Four Simple Steps to Improve Home Blood Pressure Measurements

Casana knows firsthand how hard it can be to monitor blood pressure from home, especially with currently available home blood pressure monitoring solutions. Managing and monitoring your blood pressure on a regular cadence can be burdensome, but your doctor reviews that data to make healthcare decisions, right? Not always.

The American Heart Association, American College of Cardiology, and several other health organizations have released hypertension guidelines that recommend home blood pressure monitoring be a part of both the diagnosis and treatment phases of a hypertension care plan, however, providing quality blood pressure data to doctors is still a challenge. Blood pressure readings taken in suboptimal settings are often significantly different from one measurement to the next, making it challenging for physicians to confidently make healthcare decisions based on those measurements.

So what can you do to improve the quality of your cuff-based blood pressure readings? There are a few key steps every patient can take when using a blood pressure cuff to improve blood pressure measurements and comfort from home.

1. The right preparation

Though it may seem unnecessary, one of the most impactful things you can do to improve your blood pressure measurement is to sit for five minutes in a comfortable position with your legs and ankles uncrossed before measuring. In doing so, you are allowing your heart to return to a resting state, unaffected by physical stressors.

During the measurement, you should have your back supported against a chair to help you stay in the right position. It’s important to avoid thinking about stressful things and to refrain from talking while taking your blood pressure, as both can cause higher than normal readings.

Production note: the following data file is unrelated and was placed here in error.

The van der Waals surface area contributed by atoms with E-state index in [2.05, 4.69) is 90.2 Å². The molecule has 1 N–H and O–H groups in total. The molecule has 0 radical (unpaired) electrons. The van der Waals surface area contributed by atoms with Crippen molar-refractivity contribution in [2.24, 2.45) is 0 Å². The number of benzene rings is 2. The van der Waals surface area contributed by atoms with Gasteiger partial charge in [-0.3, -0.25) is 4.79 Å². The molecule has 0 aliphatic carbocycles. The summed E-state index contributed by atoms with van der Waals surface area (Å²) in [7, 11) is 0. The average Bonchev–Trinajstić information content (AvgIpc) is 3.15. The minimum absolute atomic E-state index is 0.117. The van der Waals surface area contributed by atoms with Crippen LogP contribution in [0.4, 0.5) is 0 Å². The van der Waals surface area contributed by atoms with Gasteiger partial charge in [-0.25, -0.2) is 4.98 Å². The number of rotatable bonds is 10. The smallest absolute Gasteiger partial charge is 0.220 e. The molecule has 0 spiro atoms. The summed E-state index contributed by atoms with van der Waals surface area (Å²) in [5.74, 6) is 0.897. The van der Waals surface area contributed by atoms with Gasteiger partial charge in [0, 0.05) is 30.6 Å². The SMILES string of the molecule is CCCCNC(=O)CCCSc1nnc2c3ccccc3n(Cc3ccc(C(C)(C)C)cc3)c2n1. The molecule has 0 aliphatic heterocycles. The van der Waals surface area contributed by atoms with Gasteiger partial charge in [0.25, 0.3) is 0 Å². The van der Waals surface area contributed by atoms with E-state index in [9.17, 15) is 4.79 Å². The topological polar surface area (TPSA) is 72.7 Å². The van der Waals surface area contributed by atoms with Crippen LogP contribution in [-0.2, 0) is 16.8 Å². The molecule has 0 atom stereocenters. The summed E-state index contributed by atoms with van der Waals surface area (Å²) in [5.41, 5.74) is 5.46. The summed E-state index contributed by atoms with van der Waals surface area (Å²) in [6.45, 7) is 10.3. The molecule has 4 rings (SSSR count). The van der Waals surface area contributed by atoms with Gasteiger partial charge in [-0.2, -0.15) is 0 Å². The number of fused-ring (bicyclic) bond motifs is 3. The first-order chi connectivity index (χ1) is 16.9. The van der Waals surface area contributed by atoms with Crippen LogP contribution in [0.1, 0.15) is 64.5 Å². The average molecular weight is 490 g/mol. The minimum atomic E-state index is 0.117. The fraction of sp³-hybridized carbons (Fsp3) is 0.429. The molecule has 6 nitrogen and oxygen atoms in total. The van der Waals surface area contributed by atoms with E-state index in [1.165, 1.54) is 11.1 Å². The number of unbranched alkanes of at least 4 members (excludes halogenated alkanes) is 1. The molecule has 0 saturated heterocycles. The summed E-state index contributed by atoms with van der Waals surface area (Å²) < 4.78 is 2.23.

2. The right cuff size

Blood pressure cuffs come in a variety of sizes. Having a properly fitting cuff is important; cuffs that fit poorly will not provide accurate blood pressure measurements, and if they are too tight they could cause bruising and pain.

The AMA provides general guidelines that can help you determine what cuff size would be best based on your arm size. For optimal results, consider asking your healthcare provider to help you determine what cuff size would work best for you.

3. The right position

When taking your blood pressure it is important that you always use the same arm and place your cuff in the correct position. The cuff should be one inch above the bend of your elbow and the tubing should fall over the front center of your arm, otherwise, the sensor may be misaligned.

It is best to take your blood pressure when seated at a table, desk, or in a position where you are able to keep your arm raised to the same level as your heart. Placing a pillow or cushion under your arm can help if you are struggling to keep your arm raised high enough.

Do not try to measure your blood pressure with the cuff wrapped over your clothes. All blood pressure cuffs should be placed on bare skin. If you find that the shirt you are wearing is tight around your arm when rolled up, you may need to slip your arm out of the sleeve, as the extra pressure can affect your blood pressure reading.